I hope your semester is going well and that you’re having a rewarding, educational, and enjoyable time abroad. Just as we assisted you with your preparations to study abroad, we’d like now to support you in making this one of the most meaningful and unforgettable experiences of your life. It will be over before you know it! I’ve been lucky enough to travel a bit in my own life, and I’ve compiled the following as a loose guide to help you along:
WRITE ONE STORY, AT LEAST ONE.
Students abroad frequently use blogs, personal web pages, and chat rooms for their own purposes. But have you considered submitting the story of a memorable encounter or “Aha!” moment for publication? There are numerous quality publications now for education abroad students (e.g. Transitions Abroad, Glimpse, and Abroad View). By recording your day-to-day observations, you can deepen your understanding of the underlying cultural system that gives sense to those events. Go ahead, get published!
EXPLORE BOTH NEAR AND FAR.
Go on, explore the area, see the sights, try new things! But don’t forget why you chose to study abroad where you did. Get to know the people in your host community. How do they structure their lives? What concerns are they facing? What makes them happy? Seek to interact with those you would normally not meet, such as the senior population, non-profit groups, minority populations, etc. And truthfully, wouldn’t it be far cheaper and easier to travel as a backpacker later on? (BONUS: Participate in at least one volunteer activity in the community, whether as a one-time only or recurring activity.)
BREAK AWAY FROM THE FLOCK.
American students move about in groups, like one creature with dozens of legs. Are you finding it hard to break away and form relationships within the host culture? Are you getting caught up in gripe sessions that focus on what’s wrong with the host culture? It is not easy to break away from the safety of the group, but give it a whirl…you’ll be glad you did. (HINT: Don’t magnify the problems. Gripe sessions should never last beyond five minutes!)
LIVE LIKE A LOCAL STUDENT.
Students often spend more money during their first month abroad than the rest of the semester combined! After the general expense of settling in, students learn with time and experience how to live like the locals. Shopping, eating, and socializing with local students is the best way to control costs! As an added bonus you’ll get to see and do things that you’d never have access to as an outsider.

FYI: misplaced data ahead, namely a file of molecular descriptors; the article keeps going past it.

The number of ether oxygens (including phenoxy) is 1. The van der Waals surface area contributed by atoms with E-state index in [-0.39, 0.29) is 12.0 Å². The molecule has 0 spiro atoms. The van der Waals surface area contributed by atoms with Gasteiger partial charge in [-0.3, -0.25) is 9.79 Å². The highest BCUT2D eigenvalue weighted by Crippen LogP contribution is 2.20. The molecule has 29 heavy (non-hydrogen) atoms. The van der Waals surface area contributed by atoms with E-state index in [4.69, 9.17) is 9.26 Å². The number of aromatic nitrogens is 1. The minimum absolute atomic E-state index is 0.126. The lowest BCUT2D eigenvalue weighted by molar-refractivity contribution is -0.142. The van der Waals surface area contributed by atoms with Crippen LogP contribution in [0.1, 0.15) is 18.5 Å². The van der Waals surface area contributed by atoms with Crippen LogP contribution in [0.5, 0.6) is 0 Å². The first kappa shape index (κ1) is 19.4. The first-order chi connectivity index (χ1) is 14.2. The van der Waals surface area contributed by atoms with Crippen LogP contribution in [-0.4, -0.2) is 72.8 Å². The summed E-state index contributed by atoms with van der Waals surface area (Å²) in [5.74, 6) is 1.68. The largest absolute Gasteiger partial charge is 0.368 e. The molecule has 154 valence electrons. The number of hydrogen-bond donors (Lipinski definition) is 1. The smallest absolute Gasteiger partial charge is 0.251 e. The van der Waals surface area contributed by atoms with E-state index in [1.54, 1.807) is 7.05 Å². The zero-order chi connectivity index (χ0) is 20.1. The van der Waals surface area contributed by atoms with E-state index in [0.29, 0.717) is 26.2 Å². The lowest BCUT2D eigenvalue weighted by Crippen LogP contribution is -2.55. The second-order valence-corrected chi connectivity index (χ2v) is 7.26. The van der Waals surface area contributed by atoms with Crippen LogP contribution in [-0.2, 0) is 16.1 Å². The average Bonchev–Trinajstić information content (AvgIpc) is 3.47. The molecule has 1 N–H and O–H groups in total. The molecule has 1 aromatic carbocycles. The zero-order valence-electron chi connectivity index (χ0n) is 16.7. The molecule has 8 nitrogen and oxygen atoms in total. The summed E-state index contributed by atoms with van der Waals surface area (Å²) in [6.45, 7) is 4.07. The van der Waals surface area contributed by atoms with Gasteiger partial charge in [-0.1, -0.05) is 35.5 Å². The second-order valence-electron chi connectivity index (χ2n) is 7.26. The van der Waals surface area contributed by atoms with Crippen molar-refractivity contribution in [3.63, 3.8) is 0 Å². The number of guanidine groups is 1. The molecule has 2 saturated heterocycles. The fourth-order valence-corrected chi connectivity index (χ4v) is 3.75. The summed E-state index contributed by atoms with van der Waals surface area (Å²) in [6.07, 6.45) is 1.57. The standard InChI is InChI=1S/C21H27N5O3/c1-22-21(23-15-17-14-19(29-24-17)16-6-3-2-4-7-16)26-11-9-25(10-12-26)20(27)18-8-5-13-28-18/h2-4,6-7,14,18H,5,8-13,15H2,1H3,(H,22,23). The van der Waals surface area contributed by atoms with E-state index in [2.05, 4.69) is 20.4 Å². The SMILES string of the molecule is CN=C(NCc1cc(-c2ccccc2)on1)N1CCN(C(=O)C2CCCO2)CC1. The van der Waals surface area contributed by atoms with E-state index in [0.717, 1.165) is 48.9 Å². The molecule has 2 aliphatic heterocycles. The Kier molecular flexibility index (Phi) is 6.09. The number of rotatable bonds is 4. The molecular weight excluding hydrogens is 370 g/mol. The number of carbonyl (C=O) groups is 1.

SHOW APPRECIATION ACROSS CULTURES.
In the U.S. we tend to express our appreciation by leaving a gratuity, sending a thank you card, or offering a kind word. Showing appreciation in a different culture might require a new approach. In some cultures, gift giving is very important. How do people where you’re studying show their appreciation? Try to note and respect the societal norms and expectations; your new relationships will benefit greatly.
INVOLVE YOUR PARENTS BUT DON’T RELY ON THEM.
You’ve jumped over many hurdles to be where you are now: you’ve sorted through piles of pre-departure paperwork, maintained good grades, and carefully planned your academics. If you’re like most students, your family has been involved and helpful to you throughout this process. Our advice to you now is to view your family as advisers, mentors, or consultants but NOT as assistants, secretaries, or trouble shooters. Instead ask yourself: how do local students seek support?
CULTURE SHOCK IS NOT BAD.
Adjusting to a new culture can be an emotional roller coaster. The first weeks, everything seems new and exciting. After a while though, you may feel less at ease in the new culture. Working through these challenges moves you away from being a tourist and towards having a more meaningful engagement with the host culture. As frustrating as it can be, this is also an
opportunity to be critical of your own assumptions, values, and beliefs and to explore the ways in which they are being challenged by your new experiences.
And there you have it!
Again, I hope that your experience abroad is as profound and positive as possible. I hope that you will celebrate your good fortune in having such an experience at this stage of your life. Finally, I hope that when the program comes to a close, your international hosts will be able to say about you, “this was a good young person, and we are glad to have had this experience!”
Executive Director of Education Abroad and Exchanges